It has been a relatively quiet week on Capitol Hill regarding healthcare policy, as we wait for House Majority Leader Kevin McCarthy (R-CA) to send a number of bills targeting health law provisions to the floor next week, including the NAHU-advocated legislation to restore the Medicare Advantage open enrollment period (OEP) and create a value-based design demonstration project in Medicare Advantage.
On the Senate side, Senator Bill Cassidy (R-LA) attempted to keep things interesting by releasing the language for his post-King transition plan this past Tuesday. Ultimately, the legislation would allow states to use the federal funding currently set aside for federally facilitated marketplace (FFM) subsidies to set up default catastrophic health plans for residents. Senator Cassidy already has some heavyweight co-sponsors signed on, including Senate Majority Leader Mitch McConnell (R-KY) and Majority Whip John Cornyn (R-TX), but conceded that this bill language will not move untouched as it is a reconciliation plan should the Supreme Court rule in favor of King.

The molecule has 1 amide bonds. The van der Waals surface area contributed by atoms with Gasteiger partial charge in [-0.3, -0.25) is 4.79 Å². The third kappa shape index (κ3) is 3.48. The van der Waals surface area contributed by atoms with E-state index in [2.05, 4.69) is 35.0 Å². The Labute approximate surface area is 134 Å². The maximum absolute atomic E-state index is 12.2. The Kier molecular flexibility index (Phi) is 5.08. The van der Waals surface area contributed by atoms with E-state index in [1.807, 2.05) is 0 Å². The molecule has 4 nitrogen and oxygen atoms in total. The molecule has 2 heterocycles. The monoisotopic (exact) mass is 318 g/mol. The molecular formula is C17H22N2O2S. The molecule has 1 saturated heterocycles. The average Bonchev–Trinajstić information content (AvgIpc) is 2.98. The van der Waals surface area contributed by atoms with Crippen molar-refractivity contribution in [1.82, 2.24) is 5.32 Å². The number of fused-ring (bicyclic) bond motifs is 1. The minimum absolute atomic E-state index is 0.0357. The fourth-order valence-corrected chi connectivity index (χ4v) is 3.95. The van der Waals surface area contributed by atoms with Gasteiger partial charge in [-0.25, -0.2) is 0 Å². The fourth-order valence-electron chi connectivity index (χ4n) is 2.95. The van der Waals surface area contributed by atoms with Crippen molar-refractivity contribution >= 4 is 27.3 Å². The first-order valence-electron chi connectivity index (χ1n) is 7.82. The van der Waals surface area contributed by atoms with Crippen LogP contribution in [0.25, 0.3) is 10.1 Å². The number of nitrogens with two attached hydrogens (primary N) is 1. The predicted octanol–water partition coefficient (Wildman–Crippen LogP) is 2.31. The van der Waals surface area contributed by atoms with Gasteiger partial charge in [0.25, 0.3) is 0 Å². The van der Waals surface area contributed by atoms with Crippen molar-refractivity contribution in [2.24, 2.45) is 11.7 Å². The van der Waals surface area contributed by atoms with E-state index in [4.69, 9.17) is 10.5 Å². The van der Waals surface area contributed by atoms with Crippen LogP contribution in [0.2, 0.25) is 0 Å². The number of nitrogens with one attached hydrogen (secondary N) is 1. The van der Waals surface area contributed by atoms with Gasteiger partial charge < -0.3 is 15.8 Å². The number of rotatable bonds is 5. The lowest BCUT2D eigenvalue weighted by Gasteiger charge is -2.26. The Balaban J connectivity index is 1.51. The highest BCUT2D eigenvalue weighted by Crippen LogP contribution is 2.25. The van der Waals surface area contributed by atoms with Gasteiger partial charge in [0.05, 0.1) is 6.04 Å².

Staying on the subject of the King case, Health and Human Services Secretary Sylvia Burwell had a lot to say to the House Ways and Means Committee on Wednesday about Senator Ron Johnson’s (R-WI) Preserving Freedom and Choice in Health Care Act (S. 1016). The legislation was introduced in April and would allow people in the FFM to keep their subsidies until August 2017 if the Supreme Court ruled against the Administration. However, Secretary Burwell stated that President Obama would not sign such a bill into law, as it repeals important parts of the PPACA, such as guaranteed insurance for Americans with pre-existing health conditions. Senator Johnson did not take that snub lying down and later criticized Secretary Burwell for not understanding the details of the bill. Washington will continue to heat up (both literally and figuratively…it’s 91 degrees today!) in the lead up to the Supreme Court’s decision. We will continue to update you on all of the developments, and eventually the decision, as soon as they are made.